“I’ve learned a lot and I am still learning,” she explains. “But it's our job to educate people and tell them, ‘you have a right to have your say: it's your cooperative. Be proud of what's yours’.”
Sowing Seeds of Change
The Seed Guardians of Chetna Organic, India
In a country where 90% of all cotton is genetically modified, the women of Chetna Organic in India are playing a pivotal role in the fight to preserve non-GM cotton.
“Women have always been the custodians who have protected seed. This has steadily disappeared,” says Arun Ambatipudi of Chetna Organic. “We are now working to revive and preserve this practice through developing women seed guardians. When women become seed guardians, it means women have a greater say.”
By protecting and collecting the seeds, these women are not only preserving organic farming, but providing a vital lifeline to the farmers. Instead of being stuck buying new cotton seed year after year, farmers can now plant the preserved seeds. That saves them huge costs, and helps to make farming viable and sustainable for them.
“We know that the situation won’t change overnight. But we are seeing successes of women seed guardians gaining respect and decision power,” Arun adds.
Taking a stand against climate change
Magda Reza, Sonomoro coffee cooperative, Peru
For Magda there is one single threat to the future of her small coffee farm and her entire cooperative: climate change and its devastating effect on their farms. Seasons are changing and rainfall has become unpredictable. Last year was particularly challenging for her and many others in Latin America, as a fungus known as “La Roya” wiped out large numbers of coffee bushes, and with it many farmers’ main source of income.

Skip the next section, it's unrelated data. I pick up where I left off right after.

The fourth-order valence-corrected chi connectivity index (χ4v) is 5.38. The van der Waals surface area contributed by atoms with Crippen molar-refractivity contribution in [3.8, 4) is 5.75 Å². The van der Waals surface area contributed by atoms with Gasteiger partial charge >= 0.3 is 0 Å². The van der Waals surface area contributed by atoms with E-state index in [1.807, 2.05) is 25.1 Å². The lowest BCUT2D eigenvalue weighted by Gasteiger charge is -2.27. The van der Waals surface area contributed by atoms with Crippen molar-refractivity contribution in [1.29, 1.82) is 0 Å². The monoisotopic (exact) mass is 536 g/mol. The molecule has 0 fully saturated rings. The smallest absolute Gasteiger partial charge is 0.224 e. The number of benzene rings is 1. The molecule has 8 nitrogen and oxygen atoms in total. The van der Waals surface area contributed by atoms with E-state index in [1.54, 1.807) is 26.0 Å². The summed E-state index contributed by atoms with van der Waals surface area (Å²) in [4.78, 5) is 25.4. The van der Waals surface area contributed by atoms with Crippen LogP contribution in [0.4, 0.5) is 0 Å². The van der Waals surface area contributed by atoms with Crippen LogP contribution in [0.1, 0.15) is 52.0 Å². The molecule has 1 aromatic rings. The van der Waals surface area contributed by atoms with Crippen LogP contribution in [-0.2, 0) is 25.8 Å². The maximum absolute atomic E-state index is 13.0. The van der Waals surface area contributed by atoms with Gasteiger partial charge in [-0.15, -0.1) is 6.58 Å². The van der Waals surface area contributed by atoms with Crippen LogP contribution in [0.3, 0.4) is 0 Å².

But the 57 year old mother of five does not give up so easily. Together with nine other farmers from her cooperative, Magda took part in a training programme organized by Fairtrade, Twin Trading and Lidl, a chain of German grocery stores.
A demonstration farm was established where farmers can learn about best practices to help mitigate the effects of climate change and manage their land better, including shade and weed management, composting, treatment of waste water, and more. Now she is taking her new-found knowledge to train others in her cooperative, so they are better equipped to confront the effects of climate change. Watch a film about the project here.
“For me, it’s been very important this work with Fairtrade on climate change and environment because we learn to take care of our environment and improve our farming techniques,” said Magda.
Magda sees herself as an ambassador – for the other members of her cooperative – but now also for the public. Last September she was invited to Germany as part of the annual Fairtrade Fortnight there, and toured the country, explaining to schools, community groups and businesses the need for Fairtrade and climate change support.
“We don’t want charity,” said Magda, during a video chat with Fairtrade supporters in Germany. “We just want the opportunity to work together with you, and to work our own way out of the challenges we face.”